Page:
Beef Packers Struggle With Margins

With the number of cattle being slaughtered down, the profit challenges for beef packers increase, but it’s not impossible to get earnings reports into the black, at least sometimes.

Packing plants are the most profitable when running at full capacity, and many are designed to operate on thin margins even then.  Beef prices are up, but companies have had to resort to closing shifts and plants to make a profit, and despite such moves, plant margins have been in the red for most of the year.

Tyson foods, the US’ No. 1 beef packer, had earnings of $343 million in the third quarter ended June 27 on sales of $10,071 billion, according to the company’s latest earnings statement.  However, much of this was because the chicken segment of the company had an operating margin of 11.4%, and its prepared foods segment had an adjusted operating margin of 10.9%.

Tyson’s “beef segment suffered from export market disruptions that had an $84 million impact third quarter results, and we continue to see very high cattle costs at a time when product values and export issues are making it difficult to realize expected revenue levels in this spread business,” said President and Chief Operating Officer Donnie Smith, in Tyson’s earnings report.




Beef packers saw their margins reach an average of a plus $101 a head last week, up from $82 profits the previous week, according to the Sterling Profit Tracker, yet the beef cutout declined $2 per cwt to $145.29.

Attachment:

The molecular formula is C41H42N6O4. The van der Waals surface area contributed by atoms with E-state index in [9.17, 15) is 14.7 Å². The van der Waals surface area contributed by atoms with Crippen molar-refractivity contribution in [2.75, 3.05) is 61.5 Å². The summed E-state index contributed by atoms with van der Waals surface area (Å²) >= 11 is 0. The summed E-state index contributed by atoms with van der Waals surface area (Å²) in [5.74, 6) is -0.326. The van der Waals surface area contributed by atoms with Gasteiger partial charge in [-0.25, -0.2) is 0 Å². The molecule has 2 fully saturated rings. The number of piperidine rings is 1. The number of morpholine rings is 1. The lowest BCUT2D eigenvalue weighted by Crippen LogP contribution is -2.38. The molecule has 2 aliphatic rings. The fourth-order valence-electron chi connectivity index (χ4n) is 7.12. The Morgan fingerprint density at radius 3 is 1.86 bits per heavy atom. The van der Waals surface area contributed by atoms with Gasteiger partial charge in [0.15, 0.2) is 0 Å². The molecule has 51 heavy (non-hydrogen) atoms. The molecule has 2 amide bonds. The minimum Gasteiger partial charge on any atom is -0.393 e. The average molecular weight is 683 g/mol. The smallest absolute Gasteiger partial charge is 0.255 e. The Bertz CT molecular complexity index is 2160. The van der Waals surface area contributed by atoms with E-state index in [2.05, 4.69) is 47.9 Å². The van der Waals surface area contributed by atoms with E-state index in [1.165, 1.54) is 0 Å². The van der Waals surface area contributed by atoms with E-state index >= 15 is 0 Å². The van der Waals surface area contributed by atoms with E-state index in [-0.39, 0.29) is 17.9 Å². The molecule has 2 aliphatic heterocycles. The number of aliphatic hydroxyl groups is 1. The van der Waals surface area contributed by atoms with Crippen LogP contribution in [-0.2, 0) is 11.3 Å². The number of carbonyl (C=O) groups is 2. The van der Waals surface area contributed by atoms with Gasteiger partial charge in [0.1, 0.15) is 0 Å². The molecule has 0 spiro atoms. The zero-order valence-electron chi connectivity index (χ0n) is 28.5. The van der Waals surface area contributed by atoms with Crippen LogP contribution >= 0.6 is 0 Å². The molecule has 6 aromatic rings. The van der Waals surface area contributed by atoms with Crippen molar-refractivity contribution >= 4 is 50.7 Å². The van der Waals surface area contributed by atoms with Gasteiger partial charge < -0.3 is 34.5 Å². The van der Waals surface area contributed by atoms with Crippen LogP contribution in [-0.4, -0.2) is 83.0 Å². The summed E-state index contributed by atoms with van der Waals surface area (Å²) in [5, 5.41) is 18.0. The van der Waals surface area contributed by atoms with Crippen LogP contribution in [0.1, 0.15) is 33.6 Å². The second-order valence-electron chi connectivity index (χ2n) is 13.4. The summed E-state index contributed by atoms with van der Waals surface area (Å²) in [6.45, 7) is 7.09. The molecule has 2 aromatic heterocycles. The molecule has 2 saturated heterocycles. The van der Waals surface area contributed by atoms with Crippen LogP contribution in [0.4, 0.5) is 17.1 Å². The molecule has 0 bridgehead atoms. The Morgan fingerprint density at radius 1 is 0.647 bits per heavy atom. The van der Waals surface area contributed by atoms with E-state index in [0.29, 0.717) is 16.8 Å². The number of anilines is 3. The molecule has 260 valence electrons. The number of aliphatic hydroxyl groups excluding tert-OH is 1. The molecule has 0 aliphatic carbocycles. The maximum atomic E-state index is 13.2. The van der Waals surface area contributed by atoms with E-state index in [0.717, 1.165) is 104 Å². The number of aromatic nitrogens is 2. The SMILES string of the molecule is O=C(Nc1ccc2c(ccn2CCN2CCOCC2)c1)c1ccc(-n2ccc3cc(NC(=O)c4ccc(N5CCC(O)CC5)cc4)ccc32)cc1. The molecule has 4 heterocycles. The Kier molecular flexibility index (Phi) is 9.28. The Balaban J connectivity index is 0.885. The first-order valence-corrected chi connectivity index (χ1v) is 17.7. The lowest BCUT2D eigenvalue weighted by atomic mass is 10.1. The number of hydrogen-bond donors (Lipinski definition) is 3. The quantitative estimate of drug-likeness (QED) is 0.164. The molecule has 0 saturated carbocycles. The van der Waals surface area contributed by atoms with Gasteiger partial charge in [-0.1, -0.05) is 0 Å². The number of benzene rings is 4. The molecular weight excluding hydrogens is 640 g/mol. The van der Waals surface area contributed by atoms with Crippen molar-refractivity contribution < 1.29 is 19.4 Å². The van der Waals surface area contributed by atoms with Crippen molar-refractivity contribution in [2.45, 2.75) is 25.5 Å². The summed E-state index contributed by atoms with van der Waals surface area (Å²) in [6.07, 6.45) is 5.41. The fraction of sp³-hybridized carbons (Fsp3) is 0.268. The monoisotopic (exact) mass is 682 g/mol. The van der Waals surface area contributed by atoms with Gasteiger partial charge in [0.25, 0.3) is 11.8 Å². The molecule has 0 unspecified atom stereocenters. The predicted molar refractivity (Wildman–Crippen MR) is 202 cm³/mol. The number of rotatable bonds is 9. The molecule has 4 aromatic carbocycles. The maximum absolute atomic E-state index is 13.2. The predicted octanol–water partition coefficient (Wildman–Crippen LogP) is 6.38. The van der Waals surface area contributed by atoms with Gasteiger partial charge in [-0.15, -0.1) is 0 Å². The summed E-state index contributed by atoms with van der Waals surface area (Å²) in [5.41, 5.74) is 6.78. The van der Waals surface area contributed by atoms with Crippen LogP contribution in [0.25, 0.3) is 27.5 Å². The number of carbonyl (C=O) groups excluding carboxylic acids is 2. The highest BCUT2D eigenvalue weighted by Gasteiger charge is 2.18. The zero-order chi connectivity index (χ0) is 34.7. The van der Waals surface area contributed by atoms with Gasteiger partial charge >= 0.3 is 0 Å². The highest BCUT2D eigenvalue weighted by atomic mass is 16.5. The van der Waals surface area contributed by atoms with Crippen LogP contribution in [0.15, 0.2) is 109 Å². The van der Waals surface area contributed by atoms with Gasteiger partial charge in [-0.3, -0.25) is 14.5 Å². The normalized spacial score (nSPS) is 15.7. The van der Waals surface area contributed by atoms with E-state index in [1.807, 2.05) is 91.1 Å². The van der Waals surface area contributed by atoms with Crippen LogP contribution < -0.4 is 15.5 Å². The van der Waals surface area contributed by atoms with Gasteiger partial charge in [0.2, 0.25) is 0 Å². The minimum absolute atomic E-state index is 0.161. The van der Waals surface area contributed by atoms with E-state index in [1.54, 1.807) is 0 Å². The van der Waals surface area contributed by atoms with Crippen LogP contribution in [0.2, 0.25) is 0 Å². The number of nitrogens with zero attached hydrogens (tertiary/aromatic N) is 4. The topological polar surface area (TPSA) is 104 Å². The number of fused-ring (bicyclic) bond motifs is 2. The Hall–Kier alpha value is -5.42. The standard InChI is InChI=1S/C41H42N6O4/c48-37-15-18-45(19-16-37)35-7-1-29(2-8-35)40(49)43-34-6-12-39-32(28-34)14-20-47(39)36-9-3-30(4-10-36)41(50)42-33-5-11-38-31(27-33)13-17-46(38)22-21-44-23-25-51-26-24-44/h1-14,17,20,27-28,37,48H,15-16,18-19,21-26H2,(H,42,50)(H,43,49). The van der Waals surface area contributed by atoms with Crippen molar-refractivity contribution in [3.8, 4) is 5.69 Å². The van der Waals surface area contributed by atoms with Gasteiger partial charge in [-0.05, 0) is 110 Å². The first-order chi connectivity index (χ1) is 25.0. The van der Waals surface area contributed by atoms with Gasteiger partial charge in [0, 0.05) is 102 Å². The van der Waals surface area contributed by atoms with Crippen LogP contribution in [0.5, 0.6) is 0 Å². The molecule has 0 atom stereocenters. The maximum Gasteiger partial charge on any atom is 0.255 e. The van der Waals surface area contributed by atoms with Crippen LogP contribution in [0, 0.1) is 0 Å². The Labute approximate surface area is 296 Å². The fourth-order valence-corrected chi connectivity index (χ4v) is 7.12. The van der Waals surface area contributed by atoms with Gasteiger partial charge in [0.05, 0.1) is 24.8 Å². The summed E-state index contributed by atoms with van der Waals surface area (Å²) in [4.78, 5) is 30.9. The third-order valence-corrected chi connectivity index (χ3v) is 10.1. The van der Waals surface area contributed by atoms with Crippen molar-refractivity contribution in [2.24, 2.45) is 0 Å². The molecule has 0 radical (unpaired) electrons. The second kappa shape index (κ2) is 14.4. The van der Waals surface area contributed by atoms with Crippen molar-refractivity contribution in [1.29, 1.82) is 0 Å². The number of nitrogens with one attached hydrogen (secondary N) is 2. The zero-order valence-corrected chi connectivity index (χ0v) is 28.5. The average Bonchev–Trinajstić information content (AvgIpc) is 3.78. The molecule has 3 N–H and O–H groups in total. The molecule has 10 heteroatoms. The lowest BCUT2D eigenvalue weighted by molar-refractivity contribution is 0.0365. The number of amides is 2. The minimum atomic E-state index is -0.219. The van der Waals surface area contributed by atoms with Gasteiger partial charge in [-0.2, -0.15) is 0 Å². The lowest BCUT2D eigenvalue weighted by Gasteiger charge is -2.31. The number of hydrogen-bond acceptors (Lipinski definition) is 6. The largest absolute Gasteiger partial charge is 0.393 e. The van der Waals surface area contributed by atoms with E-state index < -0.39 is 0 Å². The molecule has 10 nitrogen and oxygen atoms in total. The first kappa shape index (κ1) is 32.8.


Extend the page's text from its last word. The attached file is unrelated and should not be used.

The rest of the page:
The pace of slaughter also is down from a year ago and the 2009-2013 average, as a graph from the Livestock Marketing Information Center shows.

In the latest week, slaughter totaled 545,000 head, down 51,300 head, or 8.6%, from the 2014 rate of 596,300.  The latest kill also is down 116,780 head, or 17.6%, from 661,780 for the previous five year average.

Adding to packer problems are slaughter steer prices, which are up sharply from the average.  USDA prices for slaughter steers in the Southern Plains last week averaged $145.94 per cwt, down $6.59 from a year ago but were up $37.76, or 34.9%, from the previous five-year average.




Some help for packers has come from the beef market where the USDA reported its boxed beef cutout value for choice 600- to 900-pound carcasses last week at $243.97, up $67.20, or 38.0%, from the 2009-2013 average of $176.77.

So product prices are up, but so are input costs of cattle while the availability of slaughter cattle is down.

Packers have compensated by closing shifts or plants.  Tyson ceased slaughter operations at its Dennison, Iowa, plant on Aug. 14, and analysts say others could follow.




Cash fed cattle markets remain mostly quiet.  Sales were reported in Iowa Wednesday at $140.50 to $142 per cwt on a live basis, $2 to $4 lower than last week.  Bid in the Plains were $142 to $144 with asking prices of $146 to $148.  Dressed bids were $222 to $225 with asking prices $228 to $230.

Last week, cattle traded lightly at mostly $143 to $144 live and $226 to $228 dressed.

The USDA reported lower boxed beef prices Wednesday with choice down $0.24 per cwt at $240.97 and select off $1.41 at $229.03 with 125 loads of fabricated product sold into the spot market.

The CME Feeder Cattle Index for the seven days ended Tuesday was $207.12, up $0.10.  This compares with the Sep settlement Wednesday of $200.75, up $0.47.